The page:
A friend is writing an article for a prestigious publication about the recent flare-up over the segregation of women in the public space in a few Haredi neighborhoods in Israel. His main point is that while Judaism has strict guidelines on separation of men and women, these injunctions are internal - meant to guide individual action, not shape policy in the public sphere. His focus on individual action is key, because the Jewish faith places considerable emphasis on freedom of choice. Any government-enforced limitations on women in public which go beyond common sense (e.g. the restroom) or an individual's private choice, he goes on to say, to paraphrase, have no grounding in Jewish law (halacha) and constitute unbearable coercion tilting towards oppression. He asked me for my comments before publishing. It just so happens that I've been thinking about this very issue. My response to him is posted in full, as I feel it may be of some use to myself and others in how we think and write about such topics. Please excuse the more informal context of an email. Discussion is welcome, as always.
When you write such articles, keep in mind that you are an observant Jew, writing for an audience of mostly non-Jews, or non-observant Jews, about what they already perceive to be "ultra-radical-extremist-orthodox" Jews. Make sure you understand the intent of your written work, and how it will be perceived by the audience. I am confident you are not writing this with an antagonistic frame of mind. You're trying to explain to your audience that gender segregation in the secular, public space is not supported in Jewish law. What you're also doing, though, however unintentially, is feeding ammunition into your audience's existing animosity towards those they already fear and consider alien.
Think of it like this: Certainly the haredim in Israel who subscribe to gender segregation on the sidewalks and buses believe they are acting in accordance with Jewish law. Maybe they're wrong, but they believe themselves to be acting consistent with Jewish law. They won't read your article, and no one is actually engaging and challenging them on why they believe that public gender segregation is Torah-authentic.
Now you come along, and tell the secular Jews and non-Jews that actually the haredim are NOT acting consistent with Jewish law. By the way, it's a classic anti-semitic trope that Jews are not acting consisted with Jewish law (they're not being "good Jews", they way "G-d wants them to be"), and therefore deserve punishment. The issue is very similar: in the mind of the seculars, you're creating a license to punish the haredim, because "they're not even observing their own laws properly!"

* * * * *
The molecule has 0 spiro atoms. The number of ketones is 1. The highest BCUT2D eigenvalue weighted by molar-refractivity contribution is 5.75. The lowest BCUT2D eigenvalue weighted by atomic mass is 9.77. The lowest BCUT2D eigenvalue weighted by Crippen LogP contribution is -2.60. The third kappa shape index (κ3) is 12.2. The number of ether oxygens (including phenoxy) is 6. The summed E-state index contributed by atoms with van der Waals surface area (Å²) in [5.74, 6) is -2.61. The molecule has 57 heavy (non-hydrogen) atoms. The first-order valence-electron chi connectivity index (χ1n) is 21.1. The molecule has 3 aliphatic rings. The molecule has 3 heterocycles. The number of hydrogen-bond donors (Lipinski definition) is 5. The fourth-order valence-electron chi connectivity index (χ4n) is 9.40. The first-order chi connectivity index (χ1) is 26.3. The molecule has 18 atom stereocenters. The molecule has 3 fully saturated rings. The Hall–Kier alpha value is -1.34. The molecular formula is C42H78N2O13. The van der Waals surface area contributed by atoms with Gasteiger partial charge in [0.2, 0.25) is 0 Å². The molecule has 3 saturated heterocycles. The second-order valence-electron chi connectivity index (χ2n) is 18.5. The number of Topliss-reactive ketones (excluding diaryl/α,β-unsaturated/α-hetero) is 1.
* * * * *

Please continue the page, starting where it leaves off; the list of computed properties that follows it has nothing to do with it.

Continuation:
We now have two communities who are sure that the other is breaking Jewish law, who already fear each other, and are inclined to physically force that change on the other, while resisting it themselves. Do you see what I'm saying? You didn't intend this, but you're actually contributing to the conflict and division.
None of what you said is wrong, so far as my limited knowledge goes. But as a chassid of the Rebbe, more is expected of you. You have to find a way to heal division between Jews, not to strengthen it. It's fine to highlight that the haredim are not acting within the normative frame of Jewish law. But you can't just stop here, leaving it to the imagination of scared, fearful seculars how to "solve this problem", because their solution will be to oppress and punish the haredim, to dehumanize and ridicule them.
It's not a simple issue. You have to think about it. How can you promote connection and healing between Jews?
If you were to ask my opinion, I would say that there are meta-halachic issues involved here. Removing women from the public square is not consistent with observant Judaism as I have experienced it through Chabad, or for that matter the other orthodox and chassidic streams in America. We have to ask, why is there no gender segregation in Brooklyn, but there is in Bet Shemesh (or wherever)?
If it's not a matter of law and custom, then it must be a sociological issue. Why are some of the haredim acting like this? Why are they creating these new restrictions? What are they trying to protect themselves and their communities from?
When you consider the fear and anxiety that must exist to have moved the haredim to impose this change in the public sphere... in other words, their segregation of women is an attempt to exert control where they feel they have lost control. For them, the world is spinning out of control, and they're trying to stop it, to force it to stand still. So then "enlightened" Jews like you and me pair up with the seculars and start attacking them for it. They're not going to intellectually engage with us. They're frightened people desperately holding on with clenched fists. For them, the survival of Judaism is at stake because the barbarians (that's us) are at the gate.
Just think about this for a bit. How do you educate secular Jews about these issues without feeding them ammunition for a culture war? How do you contribute to easing the fears of the haredim, to helping them unclench their fists and showing them they can lead full Jewish lives without trying to impose control over their environment. Because this segregation of women in public is not the end. For people who feel they've lost control... segregated sidewalks are just the beginning. It doesn't solve anything; it don't really give them back control. So they are already thinking of the next restriction, the next way to exert control over their lives, which are spinning out of control faster and faster.
This is the last post on Abu Muqawama. As many of you know, I left the Center for a New American Security (CNAS) in August of 2012 to spend a fellowship ...